An excess of self-portraits as well as of his pal Patti Smith conveyed the sniff of self-indulgence. Then in October, at the Palais de Tokyo, I got a fuller view of his oeuvre—and began to be interested.
The French grouped his homoerotic pictures in a back, X-rated room with a disclaimer. Except for the clearly contentious “Man in Polyester Suit,” in which a headless black man displays his semi-erect penis, Mapplethorpe’s homoerotic images are oddly distanced. You think of Greek idealism—bodies so perfect in their arête that you are reflexively ashamed of your own flesh.
Certainly these celebrations of man-to-man love are 180 degrees removed from, say, the glory-hole sleaze of promiscuous San Francisco bath houses. They are even strangely ascetic in their aestheticism.
In Paris, Mapplethorpe co-showed with Elliot Erwitt, that witty oddball of a photographer, an ironic Diogenes who prowls our precincts looking for the funny serendipity. The juxtaposition told me one thing that made me nervous about Mapplethorpe—his high humorlessness.
An aura of gloom, a promotion of disaster stalks his images. Maybe I’m anthropomorphizing his affliction with AIDS. But however gifted he is as a pioneer of new experiences, he could still use a little levity. “How serious I am,” he seems to bray at me.
With these sorts of already-formed thoughts, I went to the Institute for Contemporary Art’s local ample retrospective. It’s the most catholic of the three retros (it was too hot for my muse to travel to New York last summer to see how the Whitney handled him.)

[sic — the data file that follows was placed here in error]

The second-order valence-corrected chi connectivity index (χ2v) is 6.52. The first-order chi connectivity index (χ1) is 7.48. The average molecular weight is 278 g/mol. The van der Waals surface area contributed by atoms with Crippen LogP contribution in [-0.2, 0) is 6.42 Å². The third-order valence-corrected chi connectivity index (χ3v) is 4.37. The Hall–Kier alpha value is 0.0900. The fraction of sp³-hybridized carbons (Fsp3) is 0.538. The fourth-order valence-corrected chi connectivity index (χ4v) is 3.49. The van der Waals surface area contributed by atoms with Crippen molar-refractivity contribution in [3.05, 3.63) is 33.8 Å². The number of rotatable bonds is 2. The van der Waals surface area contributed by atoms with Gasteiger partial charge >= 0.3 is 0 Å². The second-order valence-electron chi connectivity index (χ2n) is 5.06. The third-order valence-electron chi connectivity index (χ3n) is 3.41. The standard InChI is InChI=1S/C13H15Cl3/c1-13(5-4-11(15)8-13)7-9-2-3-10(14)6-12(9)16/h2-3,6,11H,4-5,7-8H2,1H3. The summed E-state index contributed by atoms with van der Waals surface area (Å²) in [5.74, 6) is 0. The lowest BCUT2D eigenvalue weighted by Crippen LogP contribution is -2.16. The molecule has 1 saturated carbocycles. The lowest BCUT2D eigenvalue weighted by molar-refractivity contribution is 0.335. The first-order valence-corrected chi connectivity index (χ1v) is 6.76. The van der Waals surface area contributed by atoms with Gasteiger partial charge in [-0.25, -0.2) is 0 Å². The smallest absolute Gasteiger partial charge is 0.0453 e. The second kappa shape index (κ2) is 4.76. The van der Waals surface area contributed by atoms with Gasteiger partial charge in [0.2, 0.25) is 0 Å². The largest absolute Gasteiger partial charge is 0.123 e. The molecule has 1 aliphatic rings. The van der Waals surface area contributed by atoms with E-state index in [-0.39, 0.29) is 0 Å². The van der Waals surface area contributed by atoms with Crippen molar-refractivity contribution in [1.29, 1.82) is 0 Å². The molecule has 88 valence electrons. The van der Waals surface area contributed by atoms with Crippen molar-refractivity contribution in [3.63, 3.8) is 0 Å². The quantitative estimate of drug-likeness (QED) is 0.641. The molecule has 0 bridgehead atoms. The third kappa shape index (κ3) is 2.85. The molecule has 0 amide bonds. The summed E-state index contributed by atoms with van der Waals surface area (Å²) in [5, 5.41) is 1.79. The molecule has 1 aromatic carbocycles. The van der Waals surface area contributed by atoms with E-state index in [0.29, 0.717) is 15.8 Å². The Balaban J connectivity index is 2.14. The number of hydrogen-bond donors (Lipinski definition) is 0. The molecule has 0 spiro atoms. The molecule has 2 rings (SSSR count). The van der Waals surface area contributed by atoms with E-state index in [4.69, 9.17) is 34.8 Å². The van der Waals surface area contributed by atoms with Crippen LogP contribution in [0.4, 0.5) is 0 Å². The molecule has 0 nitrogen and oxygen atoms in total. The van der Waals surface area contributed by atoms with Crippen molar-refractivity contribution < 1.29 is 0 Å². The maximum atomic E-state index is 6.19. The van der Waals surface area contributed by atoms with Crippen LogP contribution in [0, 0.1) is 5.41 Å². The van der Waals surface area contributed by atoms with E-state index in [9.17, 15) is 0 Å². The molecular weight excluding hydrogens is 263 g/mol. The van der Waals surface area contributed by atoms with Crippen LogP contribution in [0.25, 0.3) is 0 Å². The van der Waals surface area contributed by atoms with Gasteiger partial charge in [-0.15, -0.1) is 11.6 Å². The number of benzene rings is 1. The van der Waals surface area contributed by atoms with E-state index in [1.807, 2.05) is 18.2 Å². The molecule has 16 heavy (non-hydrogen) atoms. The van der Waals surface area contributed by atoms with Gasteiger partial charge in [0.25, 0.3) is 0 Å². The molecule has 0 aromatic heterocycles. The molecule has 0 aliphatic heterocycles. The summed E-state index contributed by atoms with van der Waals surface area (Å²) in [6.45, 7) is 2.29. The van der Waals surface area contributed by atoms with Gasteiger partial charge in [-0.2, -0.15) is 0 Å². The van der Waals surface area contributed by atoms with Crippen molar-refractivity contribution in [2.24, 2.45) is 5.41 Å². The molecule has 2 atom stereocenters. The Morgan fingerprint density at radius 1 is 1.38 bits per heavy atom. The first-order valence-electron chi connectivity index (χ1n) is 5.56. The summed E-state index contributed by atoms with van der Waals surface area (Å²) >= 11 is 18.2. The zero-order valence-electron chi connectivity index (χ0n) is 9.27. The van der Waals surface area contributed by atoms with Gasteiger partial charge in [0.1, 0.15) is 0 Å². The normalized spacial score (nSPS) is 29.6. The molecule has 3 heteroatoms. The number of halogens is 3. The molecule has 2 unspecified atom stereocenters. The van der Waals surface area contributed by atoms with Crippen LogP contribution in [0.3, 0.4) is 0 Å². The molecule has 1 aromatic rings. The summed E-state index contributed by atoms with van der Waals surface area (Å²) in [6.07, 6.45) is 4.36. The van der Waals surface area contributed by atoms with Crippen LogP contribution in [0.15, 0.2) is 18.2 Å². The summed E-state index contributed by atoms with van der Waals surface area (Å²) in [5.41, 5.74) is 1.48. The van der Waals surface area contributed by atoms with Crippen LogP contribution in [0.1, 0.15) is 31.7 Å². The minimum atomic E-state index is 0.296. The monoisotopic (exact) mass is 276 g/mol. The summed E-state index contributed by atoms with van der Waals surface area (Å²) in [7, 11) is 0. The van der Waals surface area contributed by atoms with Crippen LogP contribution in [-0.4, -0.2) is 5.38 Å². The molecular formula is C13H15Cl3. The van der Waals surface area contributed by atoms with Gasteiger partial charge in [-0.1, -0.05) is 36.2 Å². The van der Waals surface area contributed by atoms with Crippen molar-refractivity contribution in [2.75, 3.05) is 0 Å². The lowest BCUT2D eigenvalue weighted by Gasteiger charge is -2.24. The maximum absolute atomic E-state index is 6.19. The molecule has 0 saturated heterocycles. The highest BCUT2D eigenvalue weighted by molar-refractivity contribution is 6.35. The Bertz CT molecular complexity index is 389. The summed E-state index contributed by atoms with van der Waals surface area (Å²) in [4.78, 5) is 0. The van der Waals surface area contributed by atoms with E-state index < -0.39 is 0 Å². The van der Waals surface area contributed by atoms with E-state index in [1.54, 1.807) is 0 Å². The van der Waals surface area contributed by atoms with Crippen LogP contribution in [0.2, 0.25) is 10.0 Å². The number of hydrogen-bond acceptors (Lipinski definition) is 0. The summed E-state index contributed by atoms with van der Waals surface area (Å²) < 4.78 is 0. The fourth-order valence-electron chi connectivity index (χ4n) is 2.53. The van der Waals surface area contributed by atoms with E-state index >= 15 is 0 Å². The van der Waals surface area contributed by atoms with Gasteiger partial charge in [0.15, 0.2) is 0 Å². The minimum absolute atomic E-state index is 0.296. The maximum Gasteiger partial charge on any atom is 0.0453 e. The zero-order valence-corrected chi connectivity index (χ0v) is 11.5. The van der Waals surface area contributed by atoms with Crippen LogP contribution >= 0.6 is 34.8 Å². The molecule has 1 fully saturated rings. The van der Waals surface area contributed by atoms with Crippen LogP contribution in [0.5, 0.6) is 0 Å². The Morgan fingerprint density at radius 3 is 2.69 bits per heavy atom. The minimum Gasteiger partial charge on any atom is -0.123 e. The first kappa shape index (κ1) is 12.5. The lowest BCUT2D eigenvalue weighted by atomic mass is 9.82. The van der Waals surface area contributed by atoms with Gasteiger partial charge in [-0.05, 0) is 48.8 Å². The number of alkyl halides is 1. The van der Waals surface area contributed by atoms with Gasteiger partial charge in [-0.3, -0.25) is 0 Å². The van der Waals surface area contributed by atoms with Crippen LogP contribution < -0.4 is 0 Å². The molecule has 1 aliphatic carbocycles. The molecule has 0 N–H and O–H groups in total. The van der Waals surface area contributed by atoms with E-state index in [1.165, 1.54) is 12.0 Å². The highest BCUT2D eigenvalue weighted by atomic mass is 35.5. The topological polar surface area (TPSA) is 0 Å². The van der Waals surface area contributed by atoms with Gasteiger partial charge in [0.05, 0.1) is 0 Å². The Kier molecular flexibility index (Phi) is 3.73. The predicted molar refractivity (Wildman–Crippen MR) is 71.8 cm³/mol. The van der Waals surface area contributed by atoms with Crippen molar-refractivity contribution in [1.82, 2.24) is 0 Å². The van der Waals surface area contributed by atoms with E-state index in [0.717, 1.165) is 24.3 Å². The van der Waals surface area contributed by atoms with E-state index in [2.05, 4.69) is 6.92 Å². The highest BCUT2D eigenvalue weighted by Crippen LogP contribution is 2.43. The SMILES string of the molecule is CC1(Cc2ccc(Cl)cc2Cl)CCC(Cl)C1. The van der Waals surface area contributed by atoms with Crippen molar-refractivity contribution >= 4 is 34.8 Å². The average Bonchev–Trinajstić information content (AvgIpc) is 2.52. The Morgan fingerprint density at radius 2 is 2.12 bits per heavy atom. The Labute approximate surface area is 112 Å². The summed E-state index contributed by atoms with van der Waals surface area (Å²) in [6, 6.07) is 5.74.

For a start, it exposes the 3-D mirror sculptures—“everyone can be his own Narcissus” play panes (it’s the nearest he gets to a saving wit). And it displays the marvelously evocative flower photos. Even if this artist were not a frontiersman of homosexual experience, he would merit our attention for the stunning classicism of these flower pictures.
And his celebrations of Lisa Lyons, body builder, are the strongest statements of female sensuousness I have ever seen. I hate body-building as an activity. Nonetheless, her body, especially emerging dripping wet from the sea, is an apotheosis of the female body. Bisexuality has never had a stronger voice.
Robert Frost’s “The Gift Outright” asserts that, in the beginning, America was “artless, unstoried and unenhanced,” until our artists and writers domesticated our new experiences in permanently resonant forms of poem, painting and photo.
Mapplethorpe is surely an eloquent enhancer. His sexiness does not reside in the occasional free-standing black dick, but rather in his Blakean celebration of the uses of discrete human experiences. How sad that he is dying so young. His images will surely live forever.
Robert Mapplethorpe: The Perfect Moment: At ICA, 34th and Walnut Streets, through January 29.
From Welcomat: After Dark, Hazard-at-Large, December 1988